Dutch Posts TulipTV – “Oliebollen”

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Oliebol:

“Oliebollen” are a traditional fried yeast dough dish from the low  lands. Traditionally there are eaten by the Dutch on New Years Eve, also they’re being sold on fun fairs all across the Netherlands and Belgium.

Oliebollen are manufactured by using two spoons to drop an amount of batter in a pan with hot oil to form a sphere-shaped oliebol, you leave it in the pan untill it becomes brown.

The batter consists of flour, eggs, yeast, some salt and milk, sometimes beer is used instead of yeast since beer contains yeast. The batter should rise for around an hour, making the oliebol is a very light baked good. Most of the time oliebollen get eaten with powdered sugar.

Origin:

There are several theories about the origin of the oliebol. This one in particular is referring to the Teutonic tribes in the area that is now known as the Netherlands.  They would consume these baked goods at the “Joelfeest”, between December 26 and January 6. According to the Teutonic would he goddess Perchta and other evil spirits wander at night. To satisfy these spirits food was offered, most of them containing fried dough. Because of the fat the sword of Perchta would simply slide off the body. It is suspected that the Portuguese Jews during the Spanish Inquisition fled to the Netherlands with their recipes. In Portugal at that time, there was also something similar to the oliebol. (dried) Southern Fruits.

From Oliekoek to Oliebol

For centuries the Dutch ate “oliekoek”, an old name for oliebol. The oliebollen back then are very similar to the oliebollen now. At that time, they were baked in Lard or “Raapolie”. During the nineteenth century the word “oliebol” started to be used momre. In 1868 Van Dale, a famous Dutch dictionairy, put the word “oliebol” in its dictionary. In that dictionary they say that “oliekoek” is a more commonly used term, but then there was a major change and from the early twentieth century the word “oliekoek” was not used anymore and had been replaced by “oliebol”.

Dutch Posts Tulip TV – “Knikkeren”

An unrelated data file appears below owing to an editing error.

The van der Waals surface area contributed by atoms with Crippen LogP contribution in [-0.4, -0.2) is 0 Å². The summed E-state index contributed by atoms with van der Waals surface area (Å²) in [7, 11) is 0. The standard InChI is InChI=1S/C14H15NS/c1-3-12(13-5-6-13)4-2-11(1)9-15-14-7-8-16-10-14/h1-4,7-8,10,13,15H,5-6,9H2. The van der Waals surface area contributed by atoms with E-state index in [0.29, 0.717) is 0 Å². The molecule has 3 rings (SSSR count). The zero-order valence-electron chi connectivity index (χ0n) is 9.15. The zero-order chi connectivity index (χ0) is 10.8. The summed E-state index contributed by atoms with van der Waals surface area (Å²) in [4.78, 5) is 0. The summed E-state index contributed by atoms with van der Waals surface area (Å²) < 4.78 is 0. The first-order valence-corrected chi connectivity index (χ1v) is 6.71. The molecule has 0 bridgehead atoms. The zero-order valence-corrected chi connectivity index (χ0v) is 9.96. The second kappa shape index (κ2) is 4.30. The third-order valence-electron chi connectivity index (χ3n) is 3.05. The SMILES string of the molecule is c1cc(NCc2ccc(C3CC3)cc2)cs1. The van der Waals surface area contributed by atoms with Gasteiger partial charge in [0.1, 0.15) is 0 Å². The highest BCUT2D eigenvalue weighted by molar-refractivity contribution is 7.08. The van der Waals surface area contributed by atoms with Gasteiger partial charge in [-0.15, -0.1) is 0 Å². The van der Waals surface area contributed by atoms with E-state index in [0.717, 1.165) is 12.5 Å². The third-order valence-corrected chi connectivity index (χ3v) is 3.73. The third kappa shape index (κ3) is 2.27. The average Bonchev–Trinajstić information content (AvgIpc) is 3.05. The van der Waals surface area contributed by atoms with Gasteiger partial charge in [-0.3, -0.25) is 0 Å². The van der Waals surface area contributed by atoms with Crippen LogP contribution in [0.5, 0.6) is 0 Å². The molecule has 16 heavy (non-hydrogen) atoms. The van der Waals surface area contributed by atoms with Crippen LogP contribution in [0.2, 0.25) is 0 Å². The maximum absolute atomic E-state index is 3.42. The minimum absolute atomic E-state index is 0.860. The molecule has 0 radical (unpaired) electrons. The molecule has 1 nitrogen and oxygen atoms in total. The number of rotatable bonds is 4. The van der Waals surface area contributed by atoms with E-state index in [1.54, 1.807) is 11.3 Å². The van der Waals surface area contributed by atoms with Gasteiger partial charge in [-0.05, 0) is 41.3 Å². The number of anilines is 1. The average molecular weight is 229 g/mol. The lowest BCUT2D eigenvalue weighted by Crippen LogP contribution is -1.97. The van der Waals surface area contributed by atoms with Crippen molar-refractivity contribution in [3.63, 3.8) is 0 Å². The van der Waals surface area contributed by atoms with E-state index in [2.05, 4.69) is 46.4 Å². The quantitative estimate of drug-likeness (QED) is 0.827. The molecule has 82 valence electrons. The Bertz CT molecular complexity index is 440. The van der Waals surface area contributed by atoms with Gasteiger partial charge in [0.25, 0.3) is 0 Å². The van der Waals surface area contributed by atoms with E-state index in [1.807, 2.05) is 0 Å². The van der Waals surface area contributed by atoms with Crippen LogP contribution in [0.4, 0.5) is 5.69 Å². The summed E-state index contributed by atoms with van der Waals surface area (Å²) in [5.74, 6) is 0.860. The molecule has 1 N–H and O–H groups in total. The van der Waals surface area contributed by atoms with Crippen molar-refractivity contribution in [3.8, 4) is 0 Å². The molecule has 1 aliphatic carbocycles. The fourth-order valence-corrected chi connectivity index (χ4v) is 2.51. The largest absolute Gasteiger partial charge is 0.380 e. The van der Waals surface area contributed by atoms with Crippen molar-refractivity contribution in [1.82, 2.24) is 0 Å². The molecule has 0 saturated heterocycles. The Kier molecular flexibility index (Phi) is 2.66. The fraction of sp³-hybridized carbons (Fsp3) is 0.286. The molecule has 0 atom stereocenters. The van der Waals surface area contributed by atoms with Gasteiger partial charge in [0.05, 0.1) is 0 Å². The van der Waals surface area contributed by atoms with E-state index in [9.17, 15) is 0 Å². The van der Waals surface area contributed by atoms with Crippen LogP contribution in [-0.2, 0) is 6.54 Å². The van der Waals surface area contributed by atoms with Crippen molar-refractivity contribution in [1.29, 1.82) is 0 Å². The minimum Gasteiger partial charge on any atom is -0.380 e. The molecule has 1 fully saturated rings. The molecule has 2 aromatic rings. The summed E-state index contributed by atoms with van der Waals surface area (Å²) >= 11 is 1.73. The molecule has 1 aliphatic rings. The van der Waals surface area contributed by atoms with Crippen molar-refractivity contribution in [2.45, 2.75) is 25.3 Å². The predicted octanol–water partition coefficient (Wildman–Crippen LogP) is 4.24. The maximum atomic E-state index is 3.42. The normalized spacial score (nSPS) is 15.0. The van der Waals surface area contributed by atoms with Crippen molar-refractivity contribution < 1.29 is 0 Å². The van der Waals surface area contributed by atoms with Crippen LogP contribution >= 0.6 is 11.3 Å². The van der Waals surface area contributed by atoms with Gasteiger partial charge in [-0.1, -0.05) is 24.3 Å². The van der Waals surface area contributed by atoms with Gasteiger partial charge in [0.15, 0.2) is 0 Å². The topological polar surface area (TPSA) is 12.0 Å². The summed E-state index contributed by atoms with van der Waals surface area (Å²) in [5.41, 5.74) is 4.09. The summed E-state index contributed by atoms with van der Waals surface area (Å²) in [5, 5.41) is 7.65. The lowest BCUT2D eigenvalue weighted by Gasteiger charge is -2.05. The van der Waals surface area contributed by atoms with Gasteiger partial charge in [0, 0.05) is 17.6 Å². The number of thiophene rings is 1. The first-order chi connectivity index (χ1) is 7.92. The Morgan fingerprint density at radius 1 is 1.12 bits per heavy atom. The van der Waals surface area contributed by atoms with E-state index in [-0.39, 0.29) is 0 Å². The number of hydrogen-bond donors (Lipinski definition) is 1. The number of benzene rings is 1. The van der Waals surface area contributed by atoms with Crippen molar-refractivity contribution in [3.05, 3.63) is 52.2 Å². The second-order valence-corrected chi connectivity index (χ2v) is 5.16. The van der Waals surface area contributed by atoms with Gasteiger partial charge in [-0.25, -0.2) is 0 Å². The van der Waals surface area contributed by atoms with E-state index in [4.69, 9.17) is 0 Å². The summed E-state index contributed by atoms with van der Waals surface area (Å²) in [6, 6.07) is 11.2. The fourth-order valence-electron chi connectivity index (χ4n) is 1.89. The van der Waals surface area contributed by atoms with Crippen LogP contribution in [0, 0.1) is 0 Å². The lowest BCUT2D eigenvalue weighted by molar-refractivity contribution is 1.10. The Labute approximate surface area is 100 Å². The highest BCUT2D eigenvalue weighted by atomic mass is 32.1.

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Intro:

A “knikker” is a little massive sphere-form of glass, marble, rock, wood, clay or synthetic material. Sometimes they’re also made of metal. Most of the time they’re used for kids for the game “knikkeren”. In the Flanders area they’re also called marbles. The sphere-form has a diameter of approximately one to five centimeter.

History:

The game of knikkeren was already known in the antiquity, also the Roman and Egyptian kids used to play with them. There are many different variations of knikkeren, with each a specific goal and rules.

Knikkeren:

Knikkeren is the game you play with the marbles. There are multiple variations. A populair variation is where multiple players take turns, each starting at a certain distance and have to throw the marbles into a pit or a “knikkerput”. The players must try to hit the marbles of the opposing players so they roll away farther away from the pit. The player who gets all the marbles first in the pit wins the game.

Often, but this differs from each region or even differs from each school, there are different kinds of marbles which have a certain value. In general the larger marbles have an higher value than the smaller ones, and rare marbles with an odd colour pattern also have an higher value than the common marbles. This has consequences to the betting of the marbles, since the amount of points that can be obtained must be equal on each side. Most of the time the players play for the marbles, the winner keeps all the marbles. Kids keep there marbles in a special bag; the “knikkerzak”.